- If it helps you, put on some romantic music, dim the lights, get a glass of wine.
- Close your eyes and visualize his or her face, see yourself in their eyes, feel your fingers running through their hair, caressing a cheek. Feel the softness of their lips brushing against your lips, your neck… Let your skin anticipate and vibrate remembering their touch. Breathe deeply, try to remember the scent that they leave on your skin after they are gone… Breathe again and open your eyes, you should be ready now to start writing your love letter.
- Start with a few basic ideas. Write down your core letter. Later on, once you know what you want to write about, just come back and let your imagination fly to “decorate” your basic ideas with romance. During the “decoration” stage, you can even try to write a poem or quote your favourite poets to help you express your feelings. The important thing is that your core letter is particular, private; it only belongs to the two of you. The “decoration” can be general, using songs, poems and popular rhymes.
How to Write Love Letters
Tips For Writing Love Letters by Bruce Littlefield
The Formalities Of Writing A Love Letter
- Writing a love letter is an art and as such it is better to do it by hand rather than using a computer.
- Use beautiful stationary according to your age. Use a good quality paper (cream is less harsh than white) not too thin, not too thick.
- Bear in mind that your letter is meant to last, so it is essential to use a good thick paper and a black pen.
- Unless you are a teenager forget about pink paper, stickers, drawing hearts and cupids.
- A love letter is a serious business and it should be treated as such. You don’t want to distract your reader from the main point which is to show the intensity and seriousness of your feelings.
- Date your letter; remember that your letter will become a keepsake for years and years to come.
- Start your letter by greeting your recipient, so there is no doubt who the letter is mean to be for. An informal greeting is fine and you can use a pet name if you want.
- In the first few paragraphs, you should write why you are writing a letter.
- Do not make any assumptions. Be as clear as possible. More than likely you will not be present when your letter is read so you will not have a chance to explain any misunderstandings. Use clear language: Do not assume that your reader knows something that isn’t obvious and do not pretend to know what your reader is thinking, which will only confuse things.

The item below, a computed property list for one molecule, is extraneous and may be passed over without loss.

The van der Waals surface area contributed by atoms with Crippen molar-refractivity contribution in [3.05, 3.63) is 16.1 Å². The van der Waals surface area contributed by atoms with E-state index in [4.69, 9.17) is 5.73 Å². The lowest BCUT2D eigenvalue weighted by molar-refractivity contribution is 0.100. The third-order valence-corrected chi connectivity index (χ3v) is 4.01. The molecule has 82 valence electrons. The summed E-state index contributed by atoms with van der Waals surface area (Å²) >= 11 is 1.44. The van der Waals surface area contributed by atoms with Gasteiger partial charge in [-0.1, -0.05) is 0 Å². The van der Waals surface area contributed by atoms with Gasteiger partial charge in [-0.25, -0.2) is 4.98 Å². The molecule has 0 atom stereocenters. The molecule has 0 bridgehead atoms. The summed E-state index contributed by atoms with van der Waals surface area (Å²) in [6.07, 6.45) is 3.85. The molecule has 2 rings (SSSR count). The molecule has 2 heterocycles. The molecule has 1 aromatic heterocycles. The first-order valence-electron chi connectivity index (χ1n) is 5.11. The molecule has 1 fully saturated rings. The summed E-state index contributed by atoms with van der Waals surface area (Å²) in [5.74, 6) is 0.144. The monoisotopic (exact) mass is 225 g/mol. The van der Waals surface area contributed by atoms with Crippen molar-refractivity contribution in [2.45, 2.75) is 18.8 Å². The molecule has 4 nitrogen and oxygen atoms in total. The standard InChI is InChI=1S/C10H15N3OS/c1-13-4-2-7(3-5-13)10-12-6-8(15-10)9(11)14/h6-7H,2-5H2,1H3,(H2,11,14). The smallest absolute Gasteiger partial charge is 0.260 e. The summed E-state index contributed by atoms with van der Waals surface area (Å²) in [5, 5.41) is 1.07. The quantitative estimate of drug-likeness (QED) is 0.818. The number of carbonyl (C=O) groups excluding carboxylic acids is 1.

- After you have finished your first draft, leave your letter for a few hours or days before you go back to revise.
- Check for grammar, spelling and use good calligraphy when writing your final letter.
How to Write a Love Letter
Poems For Love Letters:
Includes many of the world's best known and most celebrated poets--including William Blake, Emily Dickinson, John Donne, Robert Frost, James Joyce, Christina Rossetti, William Butler Yeats, and others-illiam Butler Yeats, and others-
Some ideas for writing:
- Recall your personal story, how did you meet, when did you fall in love.
- Recall times together.
- explain how your life has changed for the better
- describe how much you miss him/her when you're apart
- write how wonderful and complete he/she makes you feel
- list qualities that set him/her apart from everyone else
- quote poems or songs
- Thank him/her for always being there or for a special event.
- Tell him/her about things that he/she does on a regular basis that shows you he/she cares about you.
Love Letters of Great Men and Women
Some Closing Sentences For Love Letters
- All my love
- With undying love
- Forever yours
- Dream of me
- Love always
- Romantically yours
A Red, Red Rose by Robert Burns
O my Luve's like a red, red rose
That's newly sprung in June;
O my Luve's like the melodie
That's sweetly played in tune.
As fair art, my bonnie lass,
So deep in luve am I;
And I will luve still, my dear,
Till a' the seas gang dry:
Till a' the seas gang dry, my dear,
And the rocks melt wi' the sun;
I will luve still, my dear,
While the sands o' shall run.
© 2009 Wendy Iturrizaga